By 1908, the Underground Electric Railways Company of London had grown to the point that they had to commission a map to show travelers how to negotiate the unified system. Next, they needed to let their riders know about this new tool. That task fell to Frank Pick.
Trained as a solicitor (lawyer) and employed by the North Eastern Railway, Frank Pick came to London in 1906 to work for the new company. In 1908, newly appointed as a traffic officer, Pick initiated the pictorial poster campaign, which he monitored closely until his retirement. His stated goal was to create a positive relationship between the Underground and its passengers. But from the beginning, in addition to providing information, the campaign’s goals included building Underground use during nonrush hours, encouraging ridership to new destinations and on new lines, and acquainting Londoners with the novelties and achievements of their transit system.
For the first poster, he commissioned John Hassall, well known as an illustrator, cartoonist, and poster designer of great humor.
No need to ask a P’liceman! depicts a bobby standing in a sparkling tiled hall, helpfully pointing a woman and man toward a map of the Underground. The poster was displayed outside of Underground stations along with the new map showing the entire system.
Pick soon began to commission poster designs from many distinguished artists. He also took a chance and hired Edward McKnight Kauffer, a young, untested artist from America who had studied at the School of the Art Institute of Chicago and who was destined to become one of the greatest poster designers of the 20th century.
Early campaign posters
The resulting posters, displayed on the outside of Underground stations as well as on the fronts of buses and trams (trolleys), created an art gallery that was easily available to every citizen of London. In a number of cases, they helped introduce the ideas and motifs of modernism.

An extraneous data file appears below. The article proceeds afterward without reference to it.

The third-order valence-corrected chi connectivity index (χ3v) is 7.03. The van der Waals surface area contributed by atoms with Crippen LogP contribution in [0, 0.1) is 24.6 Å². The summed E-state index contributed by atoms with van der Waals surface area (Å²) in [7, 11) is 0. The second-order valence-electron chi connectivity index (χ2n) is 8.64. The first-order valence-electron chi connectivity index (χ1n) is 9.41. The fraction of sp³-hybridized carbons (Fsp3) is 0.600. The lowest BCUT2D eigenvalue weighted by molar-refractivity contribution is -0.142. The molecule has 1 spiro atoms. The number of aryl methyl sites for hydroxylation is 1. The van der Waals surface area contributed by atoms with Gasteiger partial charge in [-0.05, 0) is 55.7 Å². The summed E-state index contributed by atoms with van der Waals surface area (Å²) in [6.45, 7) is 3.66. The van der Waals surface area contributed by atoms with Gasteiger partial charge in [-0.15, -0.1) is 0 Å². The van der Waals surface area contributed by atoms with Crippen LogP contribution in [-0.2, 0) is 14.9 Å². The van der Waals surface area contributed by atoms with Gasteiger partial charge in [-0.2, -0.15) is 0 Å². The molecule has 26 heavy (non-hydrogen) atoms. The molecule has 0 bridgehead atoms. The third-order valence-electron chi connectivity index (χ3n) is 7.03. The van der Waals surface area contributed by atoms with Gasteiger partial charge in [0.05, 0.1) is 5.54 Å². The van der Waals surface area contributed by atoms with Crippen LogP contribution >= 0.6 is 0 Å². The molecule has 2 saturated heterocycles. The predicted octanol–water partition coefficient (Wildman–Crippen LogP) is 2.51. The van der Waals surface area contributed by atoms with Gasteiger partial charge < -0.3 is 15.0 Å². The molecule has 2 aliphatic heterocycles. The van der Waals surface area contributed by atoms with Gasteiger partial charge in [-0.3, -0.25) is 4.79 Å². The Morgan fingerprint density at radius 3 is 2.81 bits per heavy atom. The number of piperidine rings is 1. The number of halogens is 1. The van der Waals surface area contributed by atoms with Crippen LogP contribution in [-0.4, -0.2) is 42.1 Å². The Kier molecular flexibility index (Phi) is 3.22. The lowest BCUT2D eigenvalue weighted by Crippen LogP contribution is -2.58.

The system’s visual symbols were also crafted under Pick’s eagle eye. Among them was the Underground’s distinctive sans serif typeface, which he asked Edward Johnston to create in 1913.
At Pick’s behest, in 1918 Johnston refined the bullseye sign, which has become a symbol not only for the Tube but for London itself.
Frank Pick was responsible for the formation of much of the London transportation system as we know it today. He served as managing director of the Underground Group and later as chief executive of the London Passenger Transport Board (LPTB), colloquially known as London Transport, formed in 1933. He retired from London Transport in 1940.
In addition to the artist Edward McKnight Kauffer’s and Pick’s visits to Chicago, there is another interesting Chicago connection to this story. It comes in the person of Charles Tyson Yerkes, a banker and financier from Philadelphia who made a fortune in Chicago by creating the Loop elevated train. A larger-than-life character who was often one step ahead of the law, and occasionally a step behind, Yerkes used his experiences in Chicago to take advantage of opportunities in London, where he bought and electrified several lines, forming a unified transportation system there in1902 with the founding of the Underground Electric Railways Company of London, Limited, (UERL).
The exhibition Everyone’s Art Gallery: Posters of the London Underground runs through September 5.
Read about women artists and the Underground campaign, and look for an upcoming article that explores the work of Edward McKnight Kauffer.
—Teri Edelstein, exhibition curator
All images © Transport for London.